The reason I finally started blogging was the push I got from established bloggers Anthony Fossaceca (http://www.ohiodailyblog.com/), Nick Decenzo and David Potts (http://www.buckeyestateblog.com/) at last month's RootsCamp Ohio. Their hour long presentation on blogging inspired me to get off the sidelines and into the game.
All in all, RootsCamp was a very positive experience. Another inspiring speaker was Ohio State Representative Marian Harris who described her new career as an elected official "at a time when most of my friends are retiring".
One moment though bothered me and it came early on. Lt. Governor Lee Fisher gave an opening day talk that was designed I suppose to establish his "bona fides" as a true progressive in front of a group of at least 100 progressive activists from throughout Ohio.
Fisher started by asking if people "remembered what happened on May 5, 1970"? At first I thought maybe it was some relatively unknown event that had been overshadowed by the Kent State shootings the day before. But no, Fisher dove into his history as a student at Oberlin and how the shootings had affected him. He had really meant to say May 5, 1970, because he didn't know the correct date for the Kent State killings. Just to confirm, I checked a blog that reported on Fisher's speech --- "Who remembers May 5, 1970, asked Lee Fisher..." (http://www.licopac.org/licking_county_issue_pac/2009/02/lee-fishers-progressive-roots.html).
Maybe I'm making too much out of it, but May 4, 1970, like November 22, 1963 and September 11, 2001 is a date etched in my memory, and I'm not running for the U.S. Senate.
As a postscript I found something I wrote during my only visit to the site of the shootings. The date of my visit was May 4, 2006 --- the 36th anniversary.
Thirty six years ago today America killed its children. This afternoon I visited Kent State’s North Campus for the first time in my life. I will never be the same.
2400 headstones stand in the Commons area, one for every American military person who has died in Iraq. Look at these in silence. Think of what you personally have done (or not done) to cause these deaths, this new Vietnam.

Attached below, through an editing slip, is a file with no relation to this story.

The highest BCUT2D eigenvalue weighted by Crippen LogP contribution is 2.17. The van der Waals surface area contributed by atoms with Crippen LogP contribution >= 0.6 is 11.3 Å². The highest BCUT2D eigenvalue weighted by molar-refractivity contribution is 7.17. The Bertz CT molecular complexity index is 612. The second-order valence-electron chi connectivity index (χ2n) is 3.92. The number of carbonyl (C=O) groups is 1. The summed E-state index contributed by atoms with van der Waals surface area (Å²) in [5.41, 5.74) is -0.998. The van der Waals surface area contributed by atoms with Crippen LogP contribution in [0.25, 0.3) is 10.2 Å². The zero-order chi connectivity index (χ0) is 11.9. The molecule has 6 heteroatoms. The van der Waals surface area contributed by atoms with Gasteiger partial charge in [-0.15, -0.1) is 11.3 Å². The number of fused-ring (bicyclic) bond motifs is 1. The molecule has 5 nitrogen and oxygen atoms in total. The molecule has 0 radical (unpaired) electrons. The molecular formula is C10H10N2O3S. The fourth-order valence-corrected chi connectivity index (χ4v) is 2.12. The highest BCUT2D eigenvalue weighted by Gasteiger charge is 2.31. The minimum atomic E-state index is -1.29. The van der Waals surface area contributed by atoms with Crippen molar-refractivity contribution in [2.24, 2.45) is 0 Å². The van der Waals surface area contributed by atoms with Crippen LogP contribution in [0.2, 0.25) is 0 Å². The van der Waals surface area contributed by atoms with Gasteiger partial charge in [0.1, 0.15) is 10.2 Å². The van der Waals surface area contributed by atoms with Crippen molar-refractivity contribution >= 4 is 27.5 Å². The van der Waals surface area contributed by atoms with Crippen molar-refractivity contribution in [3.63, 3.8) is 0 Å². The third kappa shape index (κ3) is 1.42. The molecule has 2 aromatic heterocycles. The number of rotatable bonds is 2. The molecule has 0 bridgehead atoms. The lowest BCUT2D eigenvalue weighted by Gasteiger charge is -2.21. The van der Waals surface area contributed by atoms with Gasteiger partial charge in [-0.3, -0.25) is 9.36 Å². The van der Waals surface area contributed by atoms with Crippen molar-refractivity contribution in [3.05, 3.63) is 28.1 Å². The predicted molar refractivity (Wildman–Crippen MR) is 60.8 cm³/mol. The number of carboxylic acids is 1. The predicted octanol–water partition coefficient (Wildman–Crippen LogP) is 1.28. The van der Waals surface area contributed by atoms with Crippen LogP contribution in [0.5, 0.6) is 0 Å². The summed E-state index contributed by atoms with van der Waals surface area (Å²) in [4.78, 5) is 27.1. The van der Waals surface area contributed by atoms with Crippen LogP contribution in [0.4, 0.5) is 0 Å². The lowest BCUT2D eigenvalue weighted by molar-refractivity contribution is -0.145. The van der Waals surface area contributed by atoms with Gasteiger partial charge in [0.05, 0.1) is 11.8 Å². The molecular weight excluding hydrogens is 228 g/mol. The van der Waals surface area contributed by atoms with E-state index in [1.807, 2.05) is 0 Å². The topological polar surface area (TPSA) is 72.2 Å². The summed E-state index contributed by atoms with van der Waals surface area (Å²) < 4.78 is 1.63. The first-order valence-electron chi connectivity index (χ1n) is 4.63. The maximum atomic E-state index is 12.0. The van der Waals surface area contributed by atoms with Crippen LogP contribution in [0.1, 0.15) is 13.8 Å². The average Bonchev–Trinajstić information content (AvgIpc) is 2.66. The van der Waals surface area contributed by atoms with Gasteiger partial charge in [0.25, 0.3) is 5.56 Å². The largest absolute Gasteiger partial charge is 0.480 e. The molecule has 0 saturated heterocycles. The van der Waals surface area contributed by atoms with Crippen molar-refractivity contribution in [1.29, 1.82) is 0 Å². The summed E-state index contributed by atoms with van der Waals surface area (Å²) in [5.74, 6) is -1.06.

Move up “Blanket Hill”. Imagine the National Guard beating its tactical retreat in 1970. Up past the Pagoda where the then 19 year and 2 week old Allison Krause holds her boyfriend’s hand in the photo you can’t get out of your mind. Half an hour later she’d be dead.
Crest the hill at Taylor Hall. The same black metal railing still surrounds the building. Taylor Hall is and was the home for the journalism school. A cold blooded killing was executed right in front of the press building but to this day no one’s paid for the crime.
Look to where the Guard retreated south to the practice field before they returned here to the Pagoda for the fatal volley. Why, when they got back to here, the high ground, did they feel the need to fire?
Finally, proceed sixty yards southeast down the hill to the parking lot in front of Taylor Hall and the eerie memorials to the four students who died. Each is an enclosed area within the parking lot with six small posts surrounding a rectangular grave-like plot.
Small rocks sit on all six posts at each site. Signs from the Jewish campus group Hillel at each site explain that 3 of the 4 students who were slain were Jewish and that Jewish tradition is to place stones rather than flowers at gravesites because flowers die out but stones survive.
Before I got close to any of the sites I heard a sharp, startling sound that caused me to look up. It was the sound of a Hillel sign striking the pavement after a strong north wind blew in.
Without a sound, visitors to the site picked the sign up and stood it up again inside its small, stone-filled barrel.
I went through the parking lot and saw the wind blow down another sign. I picked it up, surveyed the wind, and then pushed the sign back into the barrel and leaned the top of it against one of the posts, hoping for stability.
Thirty seconds later another sign nearby fell and a young girl, 25 years younger than me, bent over, carefully picked up the sign, and gently set it upright.
And then it hit me and my eyes filled with tears. We were lifting up far more than signs. We lifted up the hopes, spirits, and souls of those who died. It’s up to us now.